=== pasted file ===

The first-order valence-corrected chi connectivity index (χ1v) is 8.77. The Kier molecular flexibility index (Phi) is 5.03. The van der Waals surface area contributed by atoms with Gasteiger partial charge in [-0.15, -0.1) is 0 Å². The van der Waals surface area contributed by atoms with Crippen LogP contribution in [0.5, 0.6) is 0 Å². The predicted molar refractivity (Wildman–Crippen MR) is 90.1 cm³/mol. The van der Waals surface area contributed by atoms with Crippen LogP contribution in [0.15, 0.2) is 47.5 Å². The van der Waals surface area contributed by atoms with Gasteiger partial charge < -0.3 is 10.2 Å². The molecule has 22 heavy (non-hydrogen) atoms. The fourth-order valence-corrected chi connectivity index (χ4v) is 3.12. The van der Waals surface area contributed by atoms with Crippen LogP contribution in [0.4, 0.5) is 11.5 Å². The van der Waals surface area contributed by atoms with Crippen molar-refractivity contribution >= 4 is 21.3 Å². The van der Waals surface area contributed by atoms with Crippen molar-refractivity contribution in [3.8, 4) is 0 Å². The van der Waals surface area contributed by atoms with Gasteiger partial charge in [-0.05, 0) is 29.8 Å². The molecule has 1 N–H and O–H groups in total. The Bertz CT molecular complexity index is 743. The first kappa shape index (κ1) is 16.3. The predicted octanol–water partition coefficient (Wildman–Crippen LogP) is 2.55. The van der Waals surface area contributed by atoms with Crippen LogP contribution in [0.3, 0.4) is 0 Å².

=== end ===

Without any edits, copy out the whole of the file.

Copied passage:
The first-order valence-corrected chi connectivity index (χ1v) is 8.77. The Kier molecular flexibility index (Phi) is 5.03. The van der Waals surface area contributed by atoms with Gasteiger partial charge in [-0.15, -0.1) is 0 Å². The van der Waals surface area contributed by atoms with Crippen LogP contribution in [0.5, 0.6) is 0 Å². The predicted molar refractivity (Wildman–Crippen MR) is 90.1 cm³/mol. The van der Waals surface area contributed by atoms with Crippen LogP contribution in [0.15, 0.2) is 47.5 Å². The van der Waals surface area contributed by atoms with Gasteiger partial charge < -0.3 is 10.2 Å². The molecule has 22 heavy (non-hydrogen) atoms. The fourth-order valence-corrected chi connectivity index (χ4v) is 3.12. The van der Waals surface area contributed by atoms with Crippen LogP contribution in [0.4, 0.5) is 11.5 Å². The van der Waals surface area contributed by atoms with Crippen molar-refractivity contribution >= 4 is 21.3 Å². The van der Waals surface area contributed by atoms with Crippen molar-refractivity contribution in [3.8, 4) is 0 Å². The van der Waals surface area contributed by atoms with Gasteiger partial charge in [-0.05, 0) is 29.8 Å². The molecule has 1 N–H and O–H groups in total. The Bertz CT molecular complexity index is 743. The first kappa shape index (κ1) is 16.3. The predicted octanol–water partition coefficient (Wildman–Crippen LogP) is 2.55. The van der Waals surface area contributed by atoms with Crippen LogP contribution in [0.3, 0.4) is 0 Å².